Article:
Line 15: I have not overlooked anything belonging to Avaris, because it (the area which Kamose was plundering) is empty.[12]

The Second Stela of Kamose is well known for recounting that a Hyksos messenger was captured with a letter from Apophis—appealing for aid from the king of Kush against Kamose—while travelling through the western desert roads to Nubia. The final evidence that this king's military activities affected only the Cynopolite nome, and not the city of Avaris itself, is the fact that when Kamose returned the letter to Apophis, he dispatched it to Atfih which is about a hundred miles south of Avaris. Atfih, hence, formed either the new border or a no-man's land between the now shrunken Hyksos kingdom and Kamose's expanding seventeenth dynasty state. Furthermore, Kamose states in his second stele that his intention in returning the letter was for the Hyksos messenger to inform Apophis of the Theban king's victories "in the area of Cynopolis which used to be in his possession."[13] This information confirms that Kamose confined his activities to this Egyptian nome and never approached the city of Avaris itself in his Year 3.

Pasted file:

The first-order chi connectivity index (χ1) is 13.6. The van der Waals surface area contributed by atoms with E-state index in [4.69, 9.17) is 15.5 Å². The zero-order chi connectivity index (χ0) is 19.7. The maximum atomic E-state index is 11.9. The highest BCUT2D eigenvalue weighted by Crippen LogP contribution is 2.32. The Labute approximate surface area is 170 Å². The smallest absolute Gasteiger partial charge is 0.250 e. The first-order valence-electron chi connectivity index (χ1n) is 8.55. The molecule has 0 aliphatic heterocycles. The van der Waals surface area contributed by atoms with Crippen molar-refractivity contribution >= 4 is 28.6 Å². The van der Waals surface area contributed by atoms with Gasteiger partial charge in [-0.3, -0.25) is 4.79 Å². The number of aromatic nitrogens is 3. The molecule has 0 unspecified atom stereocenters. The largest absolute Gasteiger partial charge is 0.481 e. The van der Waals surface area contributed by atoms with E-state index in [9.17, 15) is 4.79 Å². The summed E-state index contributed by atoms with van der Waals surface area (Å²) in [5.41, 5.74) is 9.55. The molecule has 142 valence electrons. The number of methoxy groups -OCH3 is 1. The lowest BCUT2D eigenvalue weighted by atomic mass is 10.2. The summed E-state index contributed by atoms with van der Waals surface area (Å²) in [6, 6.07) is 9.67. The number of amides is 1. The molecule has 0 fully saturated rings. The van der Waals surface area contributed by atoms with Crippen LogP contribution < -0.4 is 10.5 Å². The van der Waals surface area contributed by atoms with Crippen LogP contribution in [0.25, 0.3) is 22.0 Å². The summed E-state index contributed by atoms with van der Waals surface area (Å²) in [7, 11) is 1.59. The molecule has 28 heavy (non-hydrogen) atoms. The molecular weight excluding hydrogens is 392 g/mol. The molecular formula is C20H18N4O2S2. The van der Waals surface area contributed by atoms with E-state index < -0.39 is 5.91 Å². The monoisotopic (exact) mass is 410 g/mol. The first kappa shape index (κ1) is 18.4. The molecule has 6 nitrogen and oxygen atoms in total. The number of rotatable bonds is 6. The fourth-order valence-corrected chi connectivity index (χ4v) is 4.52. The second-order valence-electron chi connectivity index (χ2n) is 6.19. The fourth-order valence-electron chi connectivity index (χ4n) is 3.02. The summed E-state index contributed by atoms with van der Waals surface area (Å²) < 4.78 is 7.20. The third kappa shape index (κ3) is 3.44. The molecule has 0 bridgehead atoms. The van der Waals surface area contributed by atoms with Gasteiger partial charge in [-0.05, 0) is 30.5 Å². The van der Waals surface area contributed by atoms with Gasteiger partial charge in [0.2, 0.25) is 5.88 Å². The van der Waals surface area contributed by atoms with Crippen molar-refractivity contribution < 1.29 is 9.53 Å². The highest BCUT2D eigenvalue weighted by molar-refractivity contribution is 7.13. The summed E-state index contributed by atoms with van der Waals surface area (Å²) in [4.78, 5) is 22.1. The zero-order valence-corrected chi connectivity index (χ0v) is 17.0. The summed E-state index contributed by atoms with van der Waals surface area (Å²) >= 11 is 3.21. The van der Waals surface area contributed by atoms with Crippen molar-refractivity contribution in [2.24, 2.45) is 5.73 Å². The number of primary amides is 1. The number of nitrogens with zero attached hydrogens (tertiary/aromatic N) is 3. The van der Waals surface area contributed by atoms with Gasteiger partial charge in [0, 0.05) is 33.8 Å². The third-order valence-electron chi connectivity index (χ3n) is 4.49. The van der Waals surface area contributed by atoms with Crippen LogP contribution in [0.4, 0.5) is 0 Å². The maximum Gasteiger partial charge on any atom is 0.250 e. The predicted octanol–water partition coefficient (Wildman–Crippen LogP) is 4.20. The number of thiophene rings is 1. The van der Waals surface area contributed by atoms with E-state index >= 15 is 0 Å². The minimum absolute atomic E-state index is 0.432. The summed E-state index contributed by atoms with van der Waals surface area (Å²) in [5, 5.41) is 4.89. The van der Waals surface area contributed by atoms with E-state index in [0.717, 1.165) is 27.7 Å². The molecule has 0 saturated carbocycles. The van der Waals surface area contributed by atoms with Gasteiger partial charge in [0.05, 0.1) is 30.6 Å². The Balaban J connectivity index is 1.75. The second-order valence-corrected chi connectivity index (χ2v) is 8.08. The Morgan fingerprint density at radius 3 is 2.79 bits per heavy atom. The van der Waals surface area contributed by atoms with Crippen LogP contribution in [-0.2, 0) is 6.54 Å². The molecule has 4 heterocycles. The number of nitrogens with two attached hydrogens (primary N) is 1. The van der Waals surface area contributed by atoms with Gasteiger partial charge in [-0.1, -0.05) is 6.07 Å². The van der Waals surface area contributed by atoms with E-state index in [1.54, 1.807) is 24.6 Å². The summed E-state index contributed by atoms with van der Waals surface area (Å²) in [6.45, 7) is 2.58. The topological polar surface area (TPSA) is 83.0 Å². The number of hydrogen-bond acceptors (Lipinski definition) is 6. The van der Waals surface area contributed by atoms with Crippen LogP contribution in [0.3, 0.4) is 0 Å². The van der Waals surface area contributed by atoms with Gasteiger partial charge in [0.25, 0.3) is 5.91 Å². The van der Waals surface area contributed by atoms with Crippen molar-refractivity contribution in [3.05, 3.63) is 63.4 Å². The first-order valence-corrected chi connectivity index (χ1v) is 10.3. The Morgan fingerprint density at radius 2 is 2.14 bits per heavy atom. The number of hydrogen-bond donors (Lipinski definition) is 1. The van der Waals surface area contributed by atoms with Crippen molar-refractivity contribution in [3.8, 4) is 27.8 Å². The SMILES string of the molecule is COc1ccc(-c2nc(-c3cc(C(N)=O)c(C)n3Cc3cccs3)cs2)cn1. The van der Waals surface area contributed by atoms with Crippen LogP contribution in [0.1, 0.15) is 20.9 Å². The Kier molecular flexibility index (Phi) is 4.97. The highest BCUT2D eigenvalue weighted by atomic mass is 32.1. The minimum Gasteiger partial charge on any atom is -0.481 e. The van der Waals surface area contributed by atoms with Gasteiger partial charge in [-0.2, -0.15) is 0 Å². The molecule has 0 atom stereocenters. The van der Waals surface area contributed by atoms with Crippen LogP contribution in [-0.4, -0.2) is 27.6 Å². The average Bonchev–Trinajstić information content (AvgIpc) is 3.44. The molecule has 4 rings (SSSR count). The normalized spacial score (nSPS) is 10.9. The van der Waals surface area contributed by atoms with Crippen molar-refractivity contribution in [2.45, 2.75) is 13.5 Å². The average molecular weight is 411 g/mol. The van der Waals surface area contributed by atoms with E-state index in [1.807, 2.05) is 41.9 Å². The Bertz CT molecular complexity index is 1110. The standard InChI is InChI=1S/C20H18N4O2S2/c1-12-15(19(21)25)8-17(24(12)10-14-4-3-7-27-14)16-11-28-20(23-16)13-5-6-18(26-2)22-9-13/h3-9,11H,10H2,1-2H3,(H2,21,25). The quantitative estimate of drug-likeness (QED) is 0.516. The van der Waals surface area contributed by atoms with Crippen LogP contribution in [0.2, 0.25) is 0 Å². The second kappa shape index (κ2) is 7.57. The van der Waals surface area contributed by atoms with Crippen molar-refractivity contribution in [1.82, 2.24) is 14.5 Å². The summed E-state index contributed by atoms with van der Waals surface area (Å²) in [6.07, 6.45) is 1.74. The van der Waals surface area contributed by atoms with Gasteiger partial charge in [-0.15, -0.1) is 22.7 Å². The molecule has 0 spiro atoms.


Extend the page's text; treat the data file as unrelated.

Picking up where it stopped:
First Nubian Campaign

Kamose is known to have campaigned against the Kushites prior to his third year since the Hyksos king directly appeals to his Kushite counterpart to attack his Theban rival and avenge the damage which Kamose had inflicted upon both their states. It is unlikely that Kamose had the resources, simultaneously, to defeat the Kushites to the south and then, inflict a serious setback on the Hyksos to the north in just one year over a front-line that extended over several hundred kilometres.[14]

Length of reign

Illustration of a votive barque attributed to Kamose.

His Year 3 is the only attested date for Kamose and was once thought to signal the end of his reign. However, it now appears certain that Kamose reigned for one or two more years beyond this date because he initiated a second campaign against the Nubians. Evidence that Kamose had started a first campaign against the Kushites is affirmed by the contents of Apophis' captured letter where the Hyksos king's plea for aid from the king of Kush is recounted in Kamose's Year 3 Second stela: